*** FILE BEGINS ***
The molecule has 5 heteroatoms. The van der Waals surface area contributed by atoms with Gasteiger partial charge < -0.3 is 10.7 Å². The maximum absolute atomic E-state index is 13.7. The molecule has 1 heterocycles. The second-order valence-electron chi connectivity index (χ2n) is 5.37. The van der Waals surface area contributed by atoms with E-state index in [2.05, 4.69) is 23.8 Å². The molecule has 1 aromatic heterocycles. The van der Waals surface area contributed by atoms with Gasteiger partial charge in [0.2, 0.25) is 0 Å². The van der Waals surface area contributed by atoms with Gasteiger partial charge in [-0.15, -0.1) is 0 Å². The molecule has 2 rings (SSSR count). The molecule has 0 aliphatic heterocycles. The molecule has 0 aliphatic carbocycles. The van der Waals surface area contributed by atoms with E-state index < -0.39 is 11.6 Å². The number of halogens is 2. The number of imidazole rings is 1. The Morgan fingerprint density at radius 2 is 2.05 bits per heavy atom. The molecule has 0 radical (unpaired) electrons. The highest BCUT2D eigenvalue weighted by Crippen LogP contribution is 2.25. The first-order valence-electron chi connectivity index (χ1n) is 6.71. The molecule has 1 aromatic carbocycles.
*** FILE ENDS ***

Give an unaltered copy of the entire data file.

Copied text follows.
The molecule has 5 heteroatoms. The van der Waals surface area contributed by atoms with Gasteiger partial charge < -0.3 is 10.7 Å². The maximum absolute atomic E-state index is 13.7. The molecule has 1 heterocycles. The second-order valence-electron chi connectivity index (χ2n) is 5.37. The van der Waals surface area contributed by atoms with E-state index in [2.05, 4.69) is 23.8 Å². The molecule has 1 aromatic heterocycles. The van der Waals surface area contributed by atoms with Gasteiger partial charge in [0.2, 0.25) is 0 Å². The van der Waals surface area contributed by atoms with Gasteiger partial charge in [-0.15, -0.1) is 0 Å². The molecule has 2 rings (SSSR count). The molecule has 0 aliphatic heterocycles. The molecule has 0 aliphatic carbocycles. The van der Waals surface area contributed by atoms with E-state index < -0.39 is 11.6 Å². The number of halogens is 2. The number of imidazole rings is 1. The Morgan fingerprint density at radius 2 is 2.05 bits per heavy atom. The molecule has 0 radical (unpaired) electrons. The highest BCUT2D eigenvalue weighted by Crippen LogP contribution is 2.25. The first-order valence-electron chi connectivity index (χ1n) is 6.71. The molecule has 1 aromatic carbocycles.